The Guardian prepares for a new dawn

Twenty-three months ago, there was a dark cloud hanging over
Farringdon Road. Guardian staff looked on glumly as The Independent’s
compact edition made off with their thunder. Other papers weren’t
supposed to make ground-breaking design decisions with far-reaching
implications for the industry. That was their job.

As the Indy
posted some increasingly impressive sales at their expense, there were
mutterings that editor Alan Rusbridger was paralysed by indecision,
fiddling with alternative formats while the circulation burned. The
Times’s swift decision to join the compact club, with accompanying
sales leaps, didn’t help that sense of inaction.

And even if he
already had his plan mapped out, by last June, when the Berliner move
was finally confirmed, the expected date for the new Guardian presses
in 2006 still seemed a very long way off.

But on Monday, months earlier than originally anticipated, the Berliner takes its bow.

It is, as you would expect, a thing of beauty.

For
Rusbridger and his team, it hasn’t come a moment too soon. The Indy’s
sales growth may have stopped, but it’s done so at 40,000 copies higher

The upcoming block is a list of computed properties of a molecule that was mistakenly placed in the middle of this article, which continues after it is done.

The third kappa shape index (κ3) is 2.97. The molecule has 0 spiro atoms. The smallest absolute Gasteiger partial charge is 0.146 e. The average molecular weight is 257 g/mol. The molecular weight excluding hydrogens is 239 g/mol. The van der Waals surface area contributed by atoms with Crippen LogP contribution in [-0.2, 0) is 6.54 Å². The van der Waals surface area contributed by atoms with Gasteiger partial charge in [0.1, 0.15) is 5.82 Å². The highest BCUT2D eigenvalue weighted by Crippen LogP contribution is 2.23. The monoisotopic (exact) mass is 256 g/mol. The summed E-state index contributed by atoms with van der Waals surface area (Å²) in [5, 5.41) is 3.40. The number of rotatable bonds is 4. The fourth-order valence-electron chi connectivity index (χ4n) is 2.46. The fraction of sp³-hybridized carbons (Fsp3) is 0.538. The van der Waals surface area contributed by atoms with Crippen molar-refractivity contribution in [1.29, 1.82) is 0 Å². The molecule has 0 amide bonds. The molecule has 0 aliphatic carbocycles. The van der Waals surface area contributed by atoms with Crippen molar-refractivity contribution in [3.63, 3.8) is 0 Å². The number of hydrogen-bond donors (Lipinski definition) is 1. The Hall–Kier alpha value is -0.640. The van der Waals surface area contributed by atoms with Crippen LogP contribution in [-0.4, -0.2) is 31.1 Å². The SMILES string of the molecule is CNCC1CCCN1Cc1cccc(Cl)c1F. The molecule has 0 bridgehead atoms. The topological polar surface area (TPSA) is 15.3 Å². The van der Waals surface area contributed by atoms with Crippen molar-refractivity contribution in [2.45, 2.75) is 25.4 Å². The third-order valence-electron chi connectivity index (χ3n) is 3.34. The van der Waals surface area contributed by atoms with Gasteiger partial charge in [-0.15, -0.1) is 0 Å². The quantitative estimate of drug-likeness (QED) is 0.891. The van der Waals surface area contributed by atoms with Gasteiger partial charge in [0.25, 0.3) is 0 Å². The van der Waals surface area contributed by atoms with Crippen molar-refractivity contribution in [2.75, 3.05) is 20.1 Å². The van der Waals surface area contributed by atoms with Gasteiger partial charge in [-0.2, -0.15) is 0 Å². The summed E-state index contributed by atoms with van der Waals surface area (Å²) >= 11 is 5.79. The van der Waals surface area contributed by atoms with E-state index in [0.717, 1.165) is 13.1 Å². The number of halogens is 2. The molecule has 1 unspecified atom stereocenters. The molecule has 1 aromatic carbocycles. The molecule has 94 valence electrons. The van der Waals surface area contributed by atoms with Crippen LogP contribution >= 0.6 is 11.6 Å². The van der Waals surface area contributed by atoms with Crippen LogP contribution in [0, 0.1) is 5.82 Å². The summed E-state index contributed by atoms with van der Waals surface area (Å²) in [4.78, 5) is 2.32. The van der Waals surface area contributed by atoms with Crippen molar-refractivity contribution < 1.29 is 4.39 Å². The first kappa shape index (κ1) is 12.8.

than its final broadsheet days. The Times’s circulation surge shows a
growth of 60,000.

In cold terms, it means that the Berliner
edition needs to add 40,000 copies to The Guardian’s circulation
figures just to get back to where it was before its rivals went
compact. That’s a heck of a lot of pedalling, or peddling, to basically
stand still.

But don’t bet against it.

The marketing of the
paper, plus the spring in the step that this much-anticipated relaunch
will bring, will give The Guardian huge clout in the months ahead. The
Times’s price war ceasefire won’t hurt either.

The Guardian also
has another weapon up its sleeve. Actually, 11 million weapons – those
being the number of users claimed for The Guardian’s web sites. Even
taking the overseas users out of the equation, that’s an awful lot of
potential buyers who are already familiar with the brand.

It’s been said that the Berliner switch is the thing that will define Rusbridger’s editorship.

Not
true. It has already been defined by overseeing a commitment to online
journalism that no other mainstream newspaper in this country has
matched.

The Guardian Berliner will certainly make its mark on news consumption in the next few years.

The Guardian online will do so for even longer.

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